Wound management principles include identification of foreign material, adequate debridement, prophylactic antibiotics when indicated, tetanus prophylaxis, and appropriate referral for retained fragments that are not easily accessible in the ED.

Promptly undertake debridement of loose spines, spicules, and pedicellaria, taking care not to break brittle structures and create retained fragments. Immediate gentle removal of obviously protruding spines prevents further envenomation, penetration, or breakage.

Similarly, to prevent ongoing envenomation, remove all visible pedicellaria as soon as possible by applying shaving foam and gently scraping with a razor. Pull embedded debris straight out with forceps, taking care to avoid bending or jiggling spines that may break off at the tips.

Ultrasound or radiography can help identify retained fragments that may require referral for consideration of operative removal. Surgical removal with proper anesthesia of embedded spines is indicated when in proximity to joints, nerves, or vessels. Spines in weight-bearing surfaces may also require removal to prevent chronic pain.

Retained spine fragments may cause inflammation, become encapsulated, and develop granulomata during the healing process, leading to infection or chronic pain.

Most thin embedded spines are absorbed or extruded through the skin in days to weeks. Not all spines need be surgically removed. Copious irrigation to remove introduced foreign material always should be performed after adequate anesthesia.

Tetanus prophylaxis is indicated in all patients with traumatic marine injuries who have insufficient or uncertain immunization histories.

Ocular exposure to the holothurin toxins of sea cucumbers mandates a careful ophthalmologic examination. Following topical anesthesia, copiously irrigate and perform slit lamp examination to identify and address any retained tentacular fragments, corneal abrasions, or evidence of keratitis. Prompt ophthalmologic referral is indicated.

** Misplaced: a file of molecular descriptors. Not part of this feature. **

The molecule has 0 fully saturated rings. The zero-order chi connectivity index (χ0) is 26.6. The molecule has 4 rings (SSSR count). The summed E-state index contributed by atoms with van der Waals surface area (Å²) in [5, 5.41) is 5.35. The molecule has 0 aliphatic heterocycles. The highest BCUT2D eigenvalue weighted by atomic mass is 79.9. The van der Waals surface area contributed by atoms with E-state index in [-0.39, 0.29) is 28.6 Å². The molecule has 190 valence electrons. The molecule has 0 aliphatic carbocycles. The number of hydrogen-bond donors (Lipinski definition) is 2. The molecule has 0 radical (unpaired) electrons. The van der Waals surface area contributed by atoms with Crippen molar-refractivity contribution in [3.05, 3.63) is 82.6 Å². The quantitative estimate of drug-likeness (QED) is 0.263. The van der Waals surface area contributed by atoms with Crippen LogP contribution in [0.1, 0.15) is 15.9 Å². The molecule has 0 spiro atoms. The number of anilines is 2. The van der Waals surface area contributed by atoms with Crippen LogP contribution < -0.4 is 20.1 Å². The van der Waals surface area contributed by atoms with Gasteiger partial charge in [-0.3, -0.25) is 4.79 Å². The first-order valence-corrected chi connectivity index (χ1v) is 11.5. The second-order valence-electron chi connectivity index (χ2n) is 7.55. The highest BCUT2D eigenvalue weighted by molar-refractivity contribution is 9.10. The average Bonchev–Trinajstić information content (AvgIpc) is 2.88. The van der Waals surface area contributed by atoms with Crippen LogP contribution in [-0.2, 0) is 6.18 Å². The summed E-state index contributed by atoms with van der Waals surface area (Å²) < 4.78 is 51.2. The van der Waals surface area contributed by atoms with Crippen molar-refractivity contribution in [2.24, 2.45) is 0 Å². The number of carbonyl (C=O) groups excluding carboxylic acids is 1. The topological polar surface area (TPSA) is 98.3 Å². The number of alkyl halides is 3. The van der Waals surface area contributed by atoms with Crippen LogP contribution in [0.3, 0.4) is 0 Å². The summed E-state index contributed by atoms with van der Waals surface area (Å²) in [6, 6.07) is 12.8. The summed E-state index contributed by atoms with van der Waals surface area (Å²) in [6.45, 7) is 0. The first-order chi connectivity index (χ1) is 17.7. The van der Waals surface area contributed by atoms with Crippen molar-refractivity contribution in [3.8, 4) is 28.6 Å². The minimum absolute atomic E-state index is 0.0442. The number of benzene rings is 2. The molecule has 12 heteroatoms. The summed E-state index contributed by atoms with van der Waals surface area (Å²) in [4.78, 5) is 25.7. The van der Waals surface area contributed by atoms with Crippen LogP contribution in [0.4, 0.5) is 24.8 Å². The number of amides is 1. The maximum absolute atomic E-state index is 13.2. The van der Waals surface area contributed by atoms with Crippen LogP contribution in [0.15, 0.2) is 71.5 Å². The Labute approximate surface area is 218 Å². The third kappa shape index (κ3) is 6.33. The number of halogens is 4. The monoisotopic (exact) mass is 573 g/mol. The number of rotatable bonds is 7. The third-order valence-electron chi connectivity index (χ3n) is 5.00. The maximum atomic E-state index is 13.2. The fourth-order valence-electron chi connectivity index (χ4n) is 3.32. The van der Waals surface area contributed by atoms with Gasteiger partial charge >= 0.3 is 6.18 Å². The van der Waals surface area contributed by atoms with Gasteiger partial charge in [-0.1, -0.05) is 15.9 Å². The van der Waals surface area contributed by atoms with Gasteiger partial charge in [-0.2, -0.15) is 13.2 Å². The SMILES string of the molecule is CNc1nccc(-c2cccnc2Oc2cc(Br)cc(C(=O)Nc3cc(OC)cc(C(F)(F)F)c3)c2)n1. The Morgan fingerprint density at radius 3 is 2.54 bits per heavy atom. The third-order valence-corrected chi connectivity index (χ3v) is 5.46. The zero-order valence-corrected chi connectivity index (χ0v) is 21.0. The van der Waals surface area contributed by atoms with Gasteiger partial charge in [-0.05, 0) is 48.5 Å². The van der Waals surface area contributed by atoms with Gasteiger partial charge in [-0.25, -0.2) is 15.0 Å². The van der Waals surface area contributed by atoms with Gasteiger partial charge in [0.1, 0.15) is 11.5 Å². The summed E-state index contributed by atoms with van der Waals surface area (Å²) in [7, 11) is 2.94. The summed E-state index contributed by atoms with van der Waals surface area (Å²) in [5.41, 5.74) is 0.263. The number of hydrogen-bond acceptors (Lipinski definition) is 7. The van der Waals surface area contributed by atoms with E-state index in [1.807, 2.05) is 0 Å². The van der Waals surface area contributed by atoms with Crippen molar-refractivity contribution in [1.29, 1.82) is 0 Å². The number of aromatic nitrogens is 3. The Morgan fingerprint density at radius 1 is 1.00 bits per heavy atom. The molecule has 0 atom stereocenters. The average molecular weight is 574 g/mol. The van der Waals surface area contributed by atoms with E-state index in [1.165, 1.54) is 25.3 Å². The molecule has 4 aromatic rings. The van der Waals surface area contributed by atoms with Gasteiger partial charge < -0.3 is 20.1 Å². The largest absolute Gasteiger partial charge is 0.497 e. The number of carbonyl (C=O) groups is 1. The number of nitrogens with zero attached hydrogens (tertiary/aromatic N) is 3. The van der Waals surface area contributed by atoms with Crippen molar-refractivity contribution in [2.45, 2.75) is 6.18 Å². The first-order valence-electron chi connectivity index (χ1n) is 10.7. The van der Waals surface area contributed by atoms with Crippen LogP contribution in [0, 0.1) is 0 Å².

Systemic symptoms of envenomation are not uncommon and reportedly encompass a wide range of nonspecific symptoms, including nausea, vomiting, abdominal pain, malaise, arthralgias, paresthesias, muscular paralysis, respiratory distress, hypotension, syncope, and, rarely, death.

No antivenom for any of the venomous echinoderms exists. Treatment is supportive.

Although rare, some severe reactions may represent anaphylaxis and should be treated accordingly.



Consultation with an appropriate surgical specialist is advised for all complicated puncture wounds in proximity to articular and neurovascular structures. Spine extraction is best performed acutely and with an operating microscope in the surgical suite.

Plantar puncture wounds are potentially complicated injuries and may require consultation or referral for foreign material not easily extracted in the ED.

Consultation and admission to the general internist for supportive care may be warranted when symptoms of serious systemic envenomation are present. Protracted pain, nausea, muscular weakness, respiratory distress, and hypotension are a few systemic symptoms that may warrant care beyond the scope of the emergency department. Additionally, in the rare case of sepsis caused by Vibrio or Aeromonas species, a coordinated multispecialty effort is needed to address wound debridement, antibiosis, and critical care support.